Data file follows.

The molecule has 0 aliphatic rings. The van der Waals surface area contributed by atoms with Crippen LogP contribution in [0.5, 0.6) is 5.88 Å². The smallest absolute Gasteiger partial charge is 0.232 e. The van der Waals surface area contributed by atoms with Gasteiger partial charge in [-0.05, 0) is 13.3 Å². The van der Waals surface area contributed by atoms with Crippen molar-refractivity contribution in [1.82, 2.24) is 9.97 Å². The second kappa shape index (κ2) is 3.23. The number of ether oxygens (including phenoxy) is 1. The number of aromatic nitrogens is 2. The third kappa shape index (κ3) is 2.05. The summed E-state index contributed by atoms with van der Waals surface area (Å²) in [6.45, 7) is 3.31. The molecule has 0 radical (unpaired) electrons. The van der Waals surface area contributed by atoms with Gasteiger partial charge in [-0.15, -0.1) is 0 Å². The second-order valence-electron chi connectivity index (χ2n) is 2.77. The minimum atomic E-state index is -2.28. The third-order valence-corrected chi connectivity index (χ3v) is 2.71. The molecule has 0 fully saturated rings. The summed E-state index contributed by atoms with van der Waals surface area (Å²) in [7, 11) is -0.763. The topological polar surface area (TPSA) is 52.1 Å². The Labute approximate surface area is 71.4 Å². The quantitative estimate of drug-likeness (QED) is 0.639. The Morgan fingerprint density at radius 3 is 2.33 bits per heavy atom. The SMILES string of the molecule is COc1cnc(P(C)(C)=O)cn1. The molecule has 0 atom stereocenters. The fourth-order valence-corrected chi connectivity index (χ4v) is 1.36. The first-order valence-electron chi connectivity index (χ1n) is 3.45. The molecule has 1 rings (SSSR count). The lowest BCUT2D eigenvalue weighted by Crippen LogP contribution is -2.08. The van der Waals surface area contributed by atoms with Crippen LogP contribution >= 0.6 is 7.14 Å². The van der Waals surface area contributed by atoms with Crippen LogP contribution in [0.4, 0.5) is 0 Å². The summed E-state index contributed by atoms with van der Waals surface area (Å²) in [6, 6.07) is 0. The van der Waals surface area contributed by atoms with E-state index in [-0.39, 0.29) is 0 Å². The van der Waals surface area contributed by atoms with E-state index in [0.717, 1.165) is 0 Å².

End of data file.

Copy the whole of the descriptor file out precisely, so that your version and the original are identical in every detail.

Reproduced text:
The molecule has 0 aliphatic rings. The van der Waals surface area contributed by atoms with Crippen LogP contribution in [0.5, 0.6) is 5.88 Å². The smallest absolute Gasteiger partial charge is 0.232 e. The van der Waals surface area contributed by atoms with Gasteiger partial charge in [-0.05, 0) is 13.3 Å². The van der Waals surface area contributed by atoms with Crippen molar-refractivity contribution in [1.82, 2.24) is 9.97 Å². The second kappa shape index (κ2) is 3.23. The number of ether oxygens (including phenoxy) is 1. The number of aromatic nitrogens is 2. The third kappa shape index (κ3) is 2.05. The summed E-state index contributed by atoms with van der Waals surface area (Å²) in [6.45, 7) is 3.31. The molecule has 0 radical (unpaired) electrons. The van der Waals surface area contributed by atoms with Gasteiger partial charge in [-0.15, -0.1) is 0 Å². The second-order valence-electron chi connectivity index (χ2n) is 2.77. The minimum atomic E-state index is -2.28. The third-order valence-corrected chi connectivity index (χ3v) is 2.71. The molecule has 0 fully saturated rings. The summed E-state index contributed by atoms with van der Waals surface area (Å²) in [7, 11) is -0.763. The topological polar surface area (TPSA) is 52.1 Å². The Labute approximate surface area is 71.4 Å². The quantitative estimate of drug-likeness (QED) is 0.639. The Morgan fingerprint density at radius 3 is 2.33 bits per heavy atom. The SMILES string of the molecule is COc1cnc(P(C)(C)=O)cn1. The molecule has 0 atom stereocenters. The fourth-order valence-corrected chi connectivity index (χ4v) is 1.36. The first-order valence-electron chi connectivity index (χ1n) is 3.45. The molecule has 1 rings (SSSR count). The lowest BCUT2D eigenvalue weighted by Crippen LogP contribution is -2.08. The van der Waals surface area contributed by atoms with Crippen LogP contribution >= 0.6 is 7.14 Å². The van der Waals surface area contributed by atoms with Crippen LogP contribution in [0.4, 0.5) is 0 Å². The summed E-state index contributed by atoms with van der Waals surface area (Å²) in [6, 6.07) is 0. The van der Waals surface area contributed by atoms with E-state index in [-0.39, 0.29) is 0 Å². The van der Waals surface area contributed by atoms with E-state index in [0.717, 1.165) is 0 Å².